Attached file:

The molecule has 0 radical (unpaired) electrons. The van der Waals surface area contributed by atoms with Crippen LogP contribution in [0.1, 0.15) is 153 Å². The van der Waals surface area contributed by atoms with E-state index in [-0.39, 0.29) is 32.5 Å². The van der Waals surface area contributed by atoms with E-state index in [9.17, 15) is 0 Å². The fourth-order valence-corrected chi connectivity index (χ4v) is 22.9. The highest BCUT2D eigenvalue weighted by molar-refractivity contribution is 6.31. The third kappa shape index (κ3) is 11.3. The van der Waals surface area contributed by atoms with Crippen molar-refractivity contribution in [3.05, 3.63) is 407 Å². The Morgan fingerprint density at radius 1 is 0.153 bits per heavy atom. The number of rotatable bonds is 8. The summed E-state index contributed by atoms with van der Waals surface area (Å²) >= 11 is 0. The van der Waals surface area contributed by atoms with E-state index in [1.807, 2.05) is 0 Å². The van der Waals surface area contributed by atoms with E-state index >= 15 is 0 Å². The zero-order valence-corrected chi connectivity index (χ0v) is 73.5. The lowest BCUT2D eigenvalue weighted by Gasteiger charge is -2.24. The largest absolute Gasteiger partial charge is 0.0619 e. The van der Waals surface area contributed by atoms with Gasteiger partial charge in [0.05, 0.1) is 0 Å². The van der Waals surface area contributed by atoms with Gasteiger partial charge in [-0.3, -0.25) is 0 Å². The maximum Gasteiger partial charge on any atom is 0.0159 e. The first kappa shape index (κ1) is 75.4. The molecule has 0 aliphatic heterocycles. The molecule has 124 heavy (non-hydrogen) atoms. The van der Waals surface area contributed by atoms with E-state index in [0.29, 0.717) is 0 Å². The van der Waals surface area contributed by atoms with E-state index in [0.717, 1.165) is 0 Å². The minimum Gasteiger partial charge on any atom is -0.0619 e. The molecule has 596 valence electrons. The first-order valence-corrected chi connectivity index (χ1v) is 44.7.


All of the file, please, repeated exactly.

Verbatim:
The molecule has 0 radical (unpaired) electrons. The van der Waals surface area contributed by atoms with Crippen LogP contribution in [0.1, 0.15) is 153 Å². The van der Waals surface area contributed by atoms with E-state index in [-0.39, 0.29) is 32.5 Å². The van der Waals surface area contributed by atoms with E-state index in [9.17, 15) is 0 Å². The fourth-order valence-corrected chi connectivity index (χ4v) is 22.9. The highest BCUT2D eigenvalue weighted by molar-refractivity contribution is 6.31. The third kappa shape index (κ3) is 11.3. The van der Waals surface area contributed by atoms with Crippen molar-refractivity contribution in [3.05, 3.63) is 407 Å². The Morgan fingerprint density at radius 1 is 0.153 bits per heavy atom. The number of rotatable bonds is 8. The summed E-state index contributed by atoms with van der Waals surface area (Å²) >= 11 is 0. The van der Waals surface area contributed by atoms with E-state index in [1.807, 2.05) is 0 Å². The van der Waals surface area contributed by atoms with E-state index >= 15 is 0 Å². The zero-order valence-corrected chi connectivity index (χ0v) is 73.5. The lowest BCUT2D eigenvalue weighted by Gasteiger charge is -2.24. The largest absolute Gasteiger partial charge is 0.0619 e. The van der Waals surface area contributed by atoms with Gasteiger partial charge in [0.05, 0.1) is 0 Å². The van der Waals surface area contributed by atoms with Gasteiger partial charge in [-0.3, -0.25) is 0 Å². The maximum Gasteiger partial charge on any atom is 0.0159 e. The first kappa shape index (κ1) is 75.4. The molecule has 0 aliphatic heterocycles. The molecule has 124 heavy (non-hydrogen) atoms. The van der Waals surface area contributed by atoms with E-state index in [0.29, 0.717) is 0 Å². The van der Waals surface area contributed by atoms with E-state index in [0.717, 1.165) is 0 Å². The minimum Gasteiger partial charge on any atom is -0.0619 e. The molecule has 596 valence electrons. The first-order valence-corrected chi connectivity index (χ1v) is 44.7.